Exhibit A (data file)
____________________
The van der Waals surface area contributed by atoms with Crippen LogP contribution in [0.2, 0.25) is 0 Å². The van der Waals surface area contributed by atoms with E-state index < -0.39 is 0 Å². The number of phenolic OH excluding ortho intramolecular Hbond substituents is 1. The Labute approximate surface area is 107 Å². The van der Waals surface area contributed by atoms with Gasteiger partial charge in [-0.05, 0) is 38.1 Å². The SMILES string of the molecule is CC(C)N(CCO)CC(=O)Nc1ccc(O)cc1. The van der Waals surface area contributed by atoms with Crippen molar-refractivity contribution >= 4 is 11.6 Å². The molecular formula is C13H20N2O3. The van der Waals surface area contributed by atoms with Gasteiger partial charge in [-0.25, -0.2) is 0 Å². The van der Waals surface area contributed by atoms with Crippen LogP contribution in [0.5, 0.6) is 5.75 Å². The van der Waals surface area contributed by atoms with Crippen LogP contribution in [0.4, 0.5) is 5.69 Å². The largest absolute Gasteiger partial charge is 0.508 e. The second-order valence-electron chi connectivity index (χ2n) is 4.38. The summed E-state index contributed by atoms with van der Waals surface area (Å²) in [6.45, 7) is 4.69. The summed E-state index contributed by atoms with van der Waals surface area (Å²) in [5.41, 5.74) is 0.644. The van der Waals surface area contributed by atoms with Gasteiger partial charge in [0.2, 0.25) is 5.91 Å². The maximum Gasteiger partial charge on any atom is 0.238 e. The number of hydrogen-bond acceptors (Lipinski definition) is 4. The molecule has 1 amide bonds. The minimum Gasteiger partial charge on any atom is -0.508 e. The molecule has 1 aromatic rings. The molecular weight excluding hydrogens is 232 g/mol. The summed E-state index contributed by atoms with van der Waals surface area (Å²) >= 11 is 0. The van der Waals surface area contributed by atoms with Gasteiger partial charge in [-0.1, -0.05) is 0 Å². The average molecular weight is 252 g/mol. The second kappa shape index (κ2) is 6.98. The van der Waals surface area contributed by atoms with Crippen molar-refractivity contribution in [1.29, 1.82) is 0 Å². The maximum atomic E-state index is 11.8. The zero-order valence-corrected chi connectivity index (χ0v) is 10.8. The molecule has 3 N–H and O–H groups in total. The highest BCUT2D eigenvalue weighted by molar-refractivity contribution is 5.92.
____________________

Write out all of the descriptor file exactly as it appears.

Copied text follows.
The van der Waals surface area contributed by atoms with Crippen LogP contribution in [0.2, 0.25) is 0 Å². The van der Waals surface area contributed by atoms with E-state index < -0.39 is 0 Å². The number of phenolic OH excluding ortho intramolecular Hbond substituents is 1. The Labute approximate surface area is 107 Å². The van der Waals surface area contributed by atoms with Gasteiger partial charge in [-0.05, 0) is 38.1 Å². The SMILES string of the molecule is CC(C)N(CCO)CC(=O)Nc1ccc(O)cc1. The van der Waals surface area contributed by atoms with Crippen molar-refractivity contribution >= 4 is 11.6 Å². The molecular formula is C13H20N2O3. The van der Waals surface area contributed by atoms with Gasteiger partial charge in [-0.25, -0.2) is 0 Å². The van der Waals surface area contributed by atoms with Crippen LogP contribution in [0.5, 0.6) is 5.75 Å². The van der Waals surface area contributed by atoms with Crippen LogP contribution in [0.4, 0.5) is 5.69 Å². The largest absolute Gasteiger partial charge is 0.508 e. The second-order valence-electron chi connectivity index (χ2n) is 4.38. The summed E-state index contributed by atoms with van der Waals surface area (Å²) in [6.45, 7) is 4.69. The summed E-state index contributed by atoms with van der Waals surface area (Å²) in [5.41, 5.74) is 0.644. The van der Waals surface area contributed by atoms with Gasteiger partial charge in [0.2, 0.25) is 5.91 Å². The maximum Gasteiger partial charge on any atom is 0.238 e. The number of hydrogen-bond acceptors (Lipinski definition) is 4. The molecule has 1 amide bonds. The minimum Gasteiger partial charge on any atom is -0.508 e. The molecule has 1 aromatic rings. The molecular weight excluding hydrogens is 232 g/mol. The summed E-state index contributed by atoms with van der Waals surface area (Å²) >= 11 is 0. The van der Waals surface area contributed by atoms with Gasteiger partial charge in [-0.1, -0.05) is 0 Å². The average molecular weight is 252 g/mol. The second kappa shape index (κ2) is 6.98. The van der Waals surface area contributed by atoms with Crippen molar-refractivity contribution in [1.29, 1.82) is 0 Å². The maximum atomic E-state index is 11.8. The zero-order valence-corrected chi connectivity index (χ0v) is 10.8. The molecule has 3 N–H and O–H groups in total. The highest BCUT2D eigenvalue weighted by molar-refractivity contribution is 5.92.